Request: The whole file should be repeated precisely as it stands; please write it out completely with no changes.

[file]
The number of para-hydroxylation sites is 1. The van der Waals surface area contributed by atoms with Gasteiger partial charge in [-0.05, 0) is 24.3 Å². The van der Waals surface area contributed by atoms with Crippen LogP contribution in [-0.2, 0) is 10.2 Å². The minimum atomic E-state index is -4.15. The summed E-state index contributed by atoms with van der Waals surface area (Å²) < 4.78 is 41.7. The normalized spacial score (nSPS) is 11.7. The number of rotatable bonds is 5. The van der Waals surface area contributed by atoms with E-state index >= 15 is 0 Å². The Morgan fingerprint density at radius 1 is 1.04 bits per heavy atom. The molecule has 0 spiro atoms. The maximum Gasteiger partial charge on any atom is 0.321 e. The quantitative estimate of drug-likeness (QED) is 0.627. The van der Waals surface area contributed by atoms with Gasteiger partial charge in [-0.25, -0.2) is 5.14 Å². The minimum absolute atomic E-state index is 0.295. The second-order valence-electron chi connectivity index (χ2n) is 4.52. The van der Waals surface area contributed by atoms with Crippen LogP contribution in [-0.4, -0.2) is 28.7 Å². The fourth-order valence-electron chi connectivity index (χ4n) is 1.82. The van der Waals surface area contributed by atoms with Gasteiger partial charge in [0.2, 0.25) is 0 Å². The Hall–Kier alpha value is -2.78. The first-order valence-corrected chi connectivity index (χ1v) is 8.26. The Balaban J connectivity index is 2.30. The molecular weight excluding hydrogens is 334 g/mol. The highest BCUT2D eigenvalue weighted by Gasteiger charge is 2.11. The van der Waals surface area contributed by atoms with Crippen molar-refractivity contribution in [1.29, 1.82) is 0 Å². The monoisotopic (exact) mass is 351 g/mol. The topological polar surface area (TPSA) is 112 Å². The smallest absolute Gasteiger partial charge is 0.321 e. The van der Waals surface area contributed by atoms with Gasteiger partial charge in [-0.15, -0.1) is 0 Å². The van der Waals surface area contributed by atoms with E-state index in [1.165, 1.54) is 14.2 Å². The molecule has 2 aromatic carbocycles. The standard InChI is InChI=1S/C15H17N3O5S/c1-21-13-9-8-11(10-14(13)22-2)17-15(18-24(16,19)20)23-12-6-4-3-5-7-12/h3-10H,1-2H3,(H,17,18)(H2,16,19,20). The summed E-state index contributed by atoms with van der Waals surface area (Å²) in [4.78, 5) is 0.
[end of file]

The number of para-hydroxylation sites is 1. The van der Waals surface area contributed by atoms with Gasteiger partial charge in [-0.05, 0) is 24.3 Å². The van der Waals surface area contributed by atoms with Crippen LogP contribution in [-0.2, 0) is 10.2 Å². The minimum atomic E-state index is -4.15. The summed E-state index contributed by atoms with van der Waals surface area (Å²) < 4.78 is 41.7. The normalized spacial score (nSPS) is 11.7. The number of rotatable bonds is 5. The van der Waals surface area contributed by atoms with E-state index >= 15 is 0 Å². The Morgan fingerprint density at radius 1 is 1.04 bits per heavy atom. The molecule has 0 spiro atoms. The maximum Gasteiger partial charge on any atom is 0.321 e. The quantitative estimate of drug-likeness (QED) is 0.627. The van der Waals surface area contributed by atoms with Gasteiger partial charge in [-0.25, -0.2) is 5.14 Å². The minimum absolute atomic E-state index is 0.295. The second-order valence-electron chi connectivity index (χ2n) is 4.52. The van der Waals surface area contributed by atoms with Crippen LogP contribution in [-0.4, -0.2) is 28.7 Å². The fourth-order valence-electron chi connectivity index (χ4n) is 1.82. The van der Waals surface area contributed by atoms with Gasteiger partial charge in [0.2, 0.25) is 0 Å². The Hall–Kier alpha value is -2.78. The first-order valence-corrected chi connectivity index (χ1v) is 8.26. The Balaban J connectivity index is 2.30. The molecular weight excluding hydrogens is 334 g/mol. The highest BCUT2D eigenvalue weighted by Gasteiger charge is 2.11. The van der Waals surface area contributed by atoms with Crippen molar-refractivity contribution in [1.29, 1.82) is 0 Å². The monoisotopic (exact) mass is 351 g/mol. The topological polar surface area (TPSA) is 112 Å². The smallest absolute Gasteiger partial charge is 0.321 e. The van der Waals surface area contributed by atoms with Gasteiger partial charge in [-0.15, -0.1) is 0 Å². The van der Waals surface area contributed by atoms with E-state index in [1.165, 1.54) is 14.2 Å². The molecule has 2 aromatic carbocycles. The standard InChI is InChI=1S/C15H17N3O5S/c1-21-13-9-8-11(10-14(13)22-2)17-15(18-24(16,19)20)23-12-6-4-3-5-7-12/h3-10H,1-2H3,(H,17,18)(H2,16,19,20). The summed E-state index contributed by atoms with van der Waals surface area (Å²) in [4.78, 5) is 0.